Every Monday, discover new wines, regions, and ways to understand this fermenting sea.
Munching Vidal Blanc on Keuka Lake, New York
Tag Archives: St-Emilion
Extracted from St-Émilion’s underworld (last post), our EU Austerity Drinking Tour continues above ground. Too sick to drink, we wander. Gates and walls gird every corner of this hill-town.
You almost expect a bouncer with sunglasses to stand there. But when each bottle costs a thousand bucks, these vines become too valuable for tourists to traipse through and take selfies (#vineyardselfies).
Almost bored by all the brilliance, we walk around another Romanesque ruin abutting another Grand Cru vineyard.
But then, on the city’s edge, we also discover the birthplace of macarons. In 1620, while Pilgrims were landing in Plymouth, this bakery started selling macarons. Continue reading
Today continues Monday’s EU Austerity Drinking Tour of St-Émilion: Bordeaux’s citadel to Merlot. Flu still numbs our adventurers’ palates, so we opt for a city tour instead of wine. The whole city is a UNESCO site, so why not?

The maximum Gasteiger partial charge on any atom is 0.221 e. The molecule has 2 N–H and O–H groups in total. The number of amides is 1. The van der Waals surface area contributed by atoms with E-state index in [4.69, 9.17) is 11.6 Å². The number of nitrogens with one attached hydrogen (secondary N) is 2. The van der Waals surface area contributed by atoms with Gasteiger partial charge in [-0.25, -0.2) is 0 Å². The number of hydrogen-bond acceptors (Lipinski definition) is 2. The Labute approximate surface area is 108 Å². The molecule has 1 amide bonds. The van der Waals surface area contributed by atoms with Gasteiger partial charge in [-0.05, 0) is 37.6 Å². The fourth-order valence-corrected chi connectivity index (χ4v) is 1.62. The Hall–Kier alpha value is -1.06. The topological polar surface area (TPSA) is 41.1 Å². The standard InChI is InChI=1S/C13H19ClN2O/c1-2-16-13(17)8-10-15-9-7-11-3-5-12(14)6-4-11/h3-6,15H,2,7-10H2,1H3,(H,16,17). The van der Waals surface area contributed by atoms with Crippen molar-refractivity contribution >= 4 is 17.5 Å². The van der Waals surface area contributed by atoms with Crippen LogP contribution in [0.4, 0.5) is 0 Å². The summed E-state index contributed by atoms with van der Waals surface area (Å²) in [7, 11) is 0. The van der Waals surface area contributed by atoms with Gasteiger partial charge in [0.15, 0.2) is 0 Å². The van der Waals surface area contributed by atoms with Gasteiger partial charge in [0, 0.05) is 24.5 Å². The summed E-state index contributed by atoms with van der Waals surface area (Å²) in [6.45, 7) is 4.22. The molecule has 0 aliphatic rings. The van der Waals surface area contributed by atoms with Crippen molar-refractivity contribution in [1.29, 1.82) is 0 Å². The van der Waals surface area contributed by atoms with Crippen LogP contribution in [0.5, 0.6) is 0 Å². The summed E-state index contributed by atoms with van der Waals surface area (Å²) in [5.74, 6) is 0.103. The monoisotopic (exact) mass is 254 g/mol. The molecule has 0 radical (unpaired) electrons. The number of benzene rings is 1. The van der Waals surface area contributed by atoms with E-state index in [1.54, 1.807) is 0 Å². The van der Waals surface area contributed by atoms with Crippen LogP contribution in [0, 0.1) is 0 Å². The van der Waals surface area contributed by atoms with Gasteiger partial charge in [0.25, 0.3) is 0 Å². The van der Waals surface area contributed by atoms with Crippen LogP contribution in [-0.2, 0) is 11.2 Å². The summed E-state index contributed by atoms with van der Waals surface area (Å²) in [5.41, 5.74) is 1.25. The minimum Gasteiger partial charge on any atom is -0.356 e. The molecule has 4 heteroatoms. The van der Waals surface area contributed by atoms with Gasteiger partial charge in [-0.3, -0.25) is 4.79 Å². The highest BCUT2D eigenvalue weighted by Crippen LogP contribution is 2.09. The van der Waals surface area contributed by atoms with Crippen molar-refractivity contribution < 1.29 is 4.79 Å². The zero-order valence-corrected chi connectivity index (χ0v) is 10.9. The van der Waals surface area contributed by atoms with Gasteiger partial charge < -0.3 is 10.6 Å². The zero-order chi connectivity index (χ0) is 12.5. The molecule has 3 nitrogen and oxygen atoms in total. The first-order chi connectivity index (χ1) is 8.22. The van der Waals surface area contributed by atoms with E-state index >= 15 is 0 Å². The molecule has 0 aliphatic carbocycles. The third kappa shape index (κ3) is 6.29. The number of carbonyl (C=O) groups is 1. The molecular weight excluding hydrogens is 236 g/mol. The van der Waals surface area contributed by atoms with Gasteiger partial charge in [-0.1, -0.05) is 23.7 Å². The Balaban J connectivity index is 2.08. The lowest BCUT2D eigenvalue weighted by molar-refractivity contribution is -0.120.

We pass more wine-shops than people. The Roman “Cadene” Gate begins our slippery descent into the ancient core. It is a hodgepodge of eras with a home from 1291. *meh!*
We stumble past our less adventurous tourers, nearly falling in our rush. Then we mass into a small pocket: i.e. town square. An ancient market gapes to our left. Continue reading
This Monday’s EU Austerity Drinking Tour sends us to St-Émilion: right bank home to Bordeaux’s greatest, Merlot-based reds.
After some credit card, train-related malarkey, we leave the city of Bordeaux and cross into Entre-Deux-Mers.[youtube http://www.youtube.com/watch?v=cWoq7cUdgAA&w=560&h=315%5D
That flatland is Entre-Deux-Mers (not Pomerol…dummy). As its name implies, it is the land “between two seas”: the Garonne and Dordogne Rivers. It’s a great region for value Bordeaux. But our aim is Saint-Émilion, hanging over the Dordogne’s right bank.
Soon, châteaux actually start looking like Châteaux and not somewhat homely barns.
Landed, we leave the train with a few other tourists. One road points to town. Our march uphill begins. Continue reading